al aric wrote:I live in Northern Cal. I'm wondering if there are any groups, community events for us or...? Just wondering.
mark best wrote:I was wondering how people found/researched the community they are currently living in?
Deb Stephens wrote:Thanks for all this information George. I am curious about what happened when you tried packing people tighter as well as what the pros and cons of the adjacent and non-adjacent properties may be. Would you mind elaborating on those? Thanks!
Deb Stephens wrote: <snip> ... are there any successful intentional communities that have the problem of too many members for the size of their land and community goals? <snip> , but I never see these ICs telling people they're all filled up and not to apply. If it does happen, what do you do? Wait for someone to die? Ask your least favorite members to leave so you can get others you like better? Expand the land base? What is your strategy?
Deb Stephens wrote: <snip> I am especially interested in the possibility of an IC expanding its property to accommodate new members. What do you do if there is no land nearby for sale? Have you considered splinter groups or more properly, a kind of annex or sister site that works with the original community but is separate from it physically?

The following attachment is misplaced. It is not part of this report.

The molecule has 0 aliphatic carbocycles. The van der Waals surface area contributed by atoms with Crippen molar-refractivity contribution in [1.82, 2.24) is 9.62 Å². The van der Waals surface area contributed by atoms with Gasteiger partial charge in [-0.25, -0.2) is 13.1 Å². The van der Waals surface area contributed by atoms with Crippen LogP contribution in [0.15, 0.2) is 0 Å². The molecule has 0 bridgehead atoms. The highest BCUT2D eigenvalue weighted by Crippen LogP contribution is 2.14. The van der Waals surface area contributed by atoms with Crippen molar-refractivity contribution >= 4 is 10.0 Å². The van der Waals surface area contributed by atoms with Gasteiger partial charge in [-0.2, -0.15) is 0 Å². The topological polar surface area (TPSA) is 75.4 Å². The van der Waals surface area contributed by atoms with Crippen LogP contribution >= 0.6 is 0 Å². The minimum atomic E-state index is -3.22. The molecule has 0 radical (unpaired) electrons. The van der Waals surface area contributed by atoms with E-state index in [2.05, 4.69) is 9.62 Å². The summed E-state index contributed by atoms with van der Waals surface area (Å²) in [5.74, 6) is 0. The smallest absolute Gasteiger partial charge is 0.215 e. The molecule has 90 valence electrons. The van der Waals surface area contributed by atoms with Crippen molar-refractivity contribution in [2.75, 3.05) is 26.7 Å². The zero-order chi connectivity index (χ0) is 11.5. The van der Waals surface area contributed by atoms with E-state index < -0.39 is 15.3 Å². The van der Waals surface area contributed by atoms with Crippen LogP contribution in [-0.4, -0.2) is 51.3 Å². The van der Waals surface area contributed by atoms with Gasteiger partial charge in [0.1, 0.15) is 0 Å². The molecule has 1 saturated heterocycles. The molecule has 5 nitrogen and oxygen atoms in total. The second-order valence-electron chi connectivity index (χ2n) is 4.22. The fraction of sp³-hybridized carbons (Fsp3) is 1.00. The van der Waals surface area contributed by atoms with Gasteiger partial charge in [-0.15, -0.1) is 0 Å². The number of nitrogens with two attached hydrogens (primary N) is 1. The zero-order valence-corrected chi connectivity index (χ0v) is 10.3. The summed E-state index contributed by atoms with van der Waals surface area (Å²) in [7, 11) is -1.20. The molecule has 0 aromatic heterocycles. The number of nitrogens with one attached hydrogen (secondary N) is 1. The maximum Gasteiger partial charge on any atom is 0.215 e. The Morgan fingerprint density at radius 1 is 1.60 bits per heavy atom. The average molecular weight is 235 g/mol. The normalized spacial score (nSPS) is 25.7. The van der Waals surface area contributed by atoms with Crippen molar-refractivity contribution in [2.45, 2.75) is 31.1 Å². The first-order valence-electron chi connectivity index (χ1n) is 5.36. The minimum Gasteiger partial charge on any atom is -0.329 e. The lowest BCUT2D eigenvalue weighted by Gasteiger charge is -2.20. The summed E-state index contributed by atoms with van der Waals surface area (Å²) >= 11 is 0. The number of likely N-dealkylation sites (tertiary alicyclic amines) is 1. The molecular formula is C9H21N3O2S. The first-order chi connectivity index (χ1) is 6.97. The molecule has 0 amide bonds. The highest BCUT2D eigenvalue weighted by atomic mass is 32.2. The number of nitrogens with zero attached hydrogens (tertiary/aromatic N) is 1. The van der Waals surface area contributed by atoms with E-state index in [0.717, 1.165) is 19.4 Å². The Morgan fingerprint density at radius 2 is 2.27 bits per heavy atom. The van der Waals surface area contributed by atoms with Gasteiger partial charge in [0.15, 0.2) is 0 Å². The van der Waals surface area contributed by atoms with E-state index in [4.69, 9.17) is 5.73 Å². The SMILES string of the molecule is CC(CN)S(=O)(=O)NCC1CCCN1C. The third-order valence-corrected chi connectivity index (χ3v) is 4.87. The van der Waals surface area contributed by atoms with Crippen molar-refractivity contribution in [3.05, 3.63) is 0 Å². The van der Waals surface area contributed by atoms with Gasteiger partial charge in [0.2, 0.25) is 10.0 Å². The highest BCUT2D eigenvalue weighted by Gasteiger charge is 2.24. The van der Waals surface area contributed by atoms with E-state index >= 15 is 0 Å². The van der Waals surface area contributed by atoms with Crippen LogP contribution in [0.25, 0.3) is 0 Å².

Peter Ellis wrote:When I look at intentional communities, it seems to me that the problem is always in "community". Who will own the property, the community, or an individual? Who makes the rules, the community, or an individual? How are rules made? How are decisions made? These social constructs are the essence of community, and where a sufficient number of people can come to a consensus about these elements, we find successful intentional communities.
It's not about land, but about commonality of purpose, goals and ideals. The land is the easy part. Finding people you can live and work with is much harder.
Joshua Myrvaagnes wrote:
George Lafayette wrote:
Queenie Hankinson wrote:--integral to that should be that the community has a waiting list of potential candidates and retain right to buy back and rights of first refusal to a property with the understanding that within the first year, the community can buy back the property for no more than the price paid the year before.
Are there existing communities with waiting lists? I haven't heard of any in years. I would think it would be great, but I haven't seen that kind of real interest.
There are lots of people seeking community. The fact that so many more have been forming in the past 5-10 years (see CDFI for stats) is an indicator. And many more people are out of work and need to sustain themselves in more direct (i.e. growing food) ways; doing that in community is a lot easier and less scary than alone.
Christopher Kyprianos wrote:Hi Joshua,
Thanks for piping in.
Can you give me more information on Morehouse? I would like to check into what they offer.
http://www.LafayetteMorehouse.com, established July 1968. In Lafayette, CA, Oakland, CA and in Hawaii.
Joshua, can you remind me of which morehouse you lived in and what years you were there?
cairn paul wrote:20 people living in a house would be impossible, we'd need a huge house to start with, then there would be arguments, petty squabbles, to say nothing of disease which would rage through a household of such proximity.